The single tracks are also good, so bring the bikes! There are many great rides to be explored that may only get a couple of runs per year. The Powell Point jeep trail may be non-technical but the views at the end are breathtaking. Only 30 minutes away are the world famous Red Canyon single tracks such as Thunder Mountain Trail. You’ll see plenty of tire tracks there. Not so much on the Henderson Canyon or Under the Point trails behind Pine Lake. These technical single tracks are remote and demanding. In the last decade I have only seen two sets of fat tire tracks where I did not know the rider. These are good to great rides and could use a few more banked corners!
The brook trout are thick in the many tarns scattered throughout the area and are thriving without too many people distractions. That might not be the case with Pine, or Posey lakes. While they do have fish, they also have people.
Equestrians will enjoy the many trails and cooler temperatures found in this area. Camping with the horses and heading off for a full day loop in an alpine setting is a real treat. Many grass species fill the meadows and afford a luxurious rest for your four legged friends.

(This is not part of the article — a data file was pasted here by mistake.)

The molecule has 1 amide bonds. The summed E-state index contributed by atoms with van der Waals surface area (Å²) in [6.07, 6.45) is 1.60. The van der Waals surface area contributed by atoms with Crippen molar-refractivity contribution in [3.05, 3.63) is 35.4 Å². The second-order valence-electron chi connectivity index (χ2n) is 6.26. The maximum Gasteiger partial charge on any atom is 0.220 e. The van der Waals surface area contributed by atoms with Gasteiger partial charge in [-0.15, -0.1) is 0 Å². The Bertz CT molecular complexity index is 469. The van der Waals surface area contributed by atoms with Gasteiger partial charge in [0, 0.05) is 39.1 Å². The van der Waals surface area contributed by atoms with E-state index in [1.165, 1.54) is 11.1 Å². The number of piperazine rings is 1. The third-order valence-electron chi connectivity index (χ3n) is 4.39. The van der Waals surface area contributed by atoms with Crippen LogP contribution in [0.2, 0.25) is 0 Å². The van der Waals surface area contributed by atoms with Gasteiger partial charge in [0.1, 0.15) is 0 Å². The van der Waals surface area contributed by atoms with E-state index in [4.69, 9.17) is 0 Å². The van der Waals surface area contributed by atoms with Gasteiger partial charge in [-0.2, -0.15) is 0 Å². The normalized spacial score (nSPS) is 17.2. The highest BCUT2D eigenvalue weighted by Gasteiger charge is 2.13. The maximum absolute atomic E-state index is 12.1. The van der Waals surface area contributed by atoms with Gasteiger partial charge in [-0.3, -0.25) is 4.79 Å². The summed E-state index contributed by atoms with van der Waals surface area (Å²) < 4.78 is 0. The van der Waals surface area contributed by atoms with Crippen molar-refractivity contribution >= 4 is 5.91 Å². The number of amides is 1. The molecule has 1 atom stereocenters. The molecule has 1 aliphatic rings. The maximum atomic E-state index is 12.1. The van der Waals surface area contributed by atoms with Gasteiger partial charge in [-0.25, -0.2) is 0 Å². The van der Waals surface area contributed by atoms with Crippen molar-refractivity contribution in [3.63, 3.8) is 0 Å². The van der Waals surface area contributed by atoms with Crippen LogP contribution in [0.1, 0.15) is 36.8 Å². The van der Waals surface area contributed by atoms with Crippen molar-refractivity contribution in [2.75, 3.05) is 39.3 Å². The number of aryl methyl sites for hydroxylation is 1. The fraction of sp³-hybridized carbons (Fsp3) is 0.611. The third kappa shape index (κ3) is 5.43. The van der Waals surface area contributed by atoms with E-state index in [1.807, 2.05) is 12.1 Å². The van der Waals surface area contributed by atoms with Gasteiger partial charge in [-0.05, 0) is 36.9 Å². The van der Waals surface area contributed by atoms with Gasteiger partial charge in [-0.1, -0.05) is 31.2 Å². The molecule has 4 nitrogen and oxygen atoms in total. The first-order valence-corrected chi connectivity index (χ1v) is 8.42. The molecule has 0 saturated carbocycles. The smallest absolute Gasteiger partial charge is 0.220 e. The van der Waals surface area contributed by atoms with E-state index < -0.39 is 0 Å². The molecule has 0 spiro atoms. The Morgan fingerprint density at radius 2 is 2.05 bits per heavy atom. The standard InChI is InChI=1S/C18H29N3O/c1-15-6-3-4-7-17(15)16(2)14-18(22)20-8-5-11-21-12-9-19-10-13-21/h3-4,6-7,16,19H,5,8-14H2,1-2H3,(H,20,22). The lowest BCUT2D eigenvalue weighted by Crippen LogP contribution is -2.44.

For those looking to hike and perhaps take advantage of the abundant wildlife possibilities, you won’t be disappointed. Large mammals such as bear, mountain lion, elk, and deer are common. Birds are even more spectacular. From the enormous California Condor circling on thermal updrafts above the cliffs to the tiny emerald green Magnificent Hummingbird visiting the myriad of wild flowers, there are many and varied local wildlife residents to excite the observant hiker.
In my humble opinion the best part of this place is the camping. It does not get much better. Up near the crag or even higher on the plateau all provide jaw dropping vistas in isolation. Water and wood are abundant as well as the numerous wildlife encounters. A camera and a shovel are both essential gear recommendations. Maps, guides, and road conditions are available in the surrounding communities. Bring a full tank of both gas and chutzpah. Epic adventures are the norm.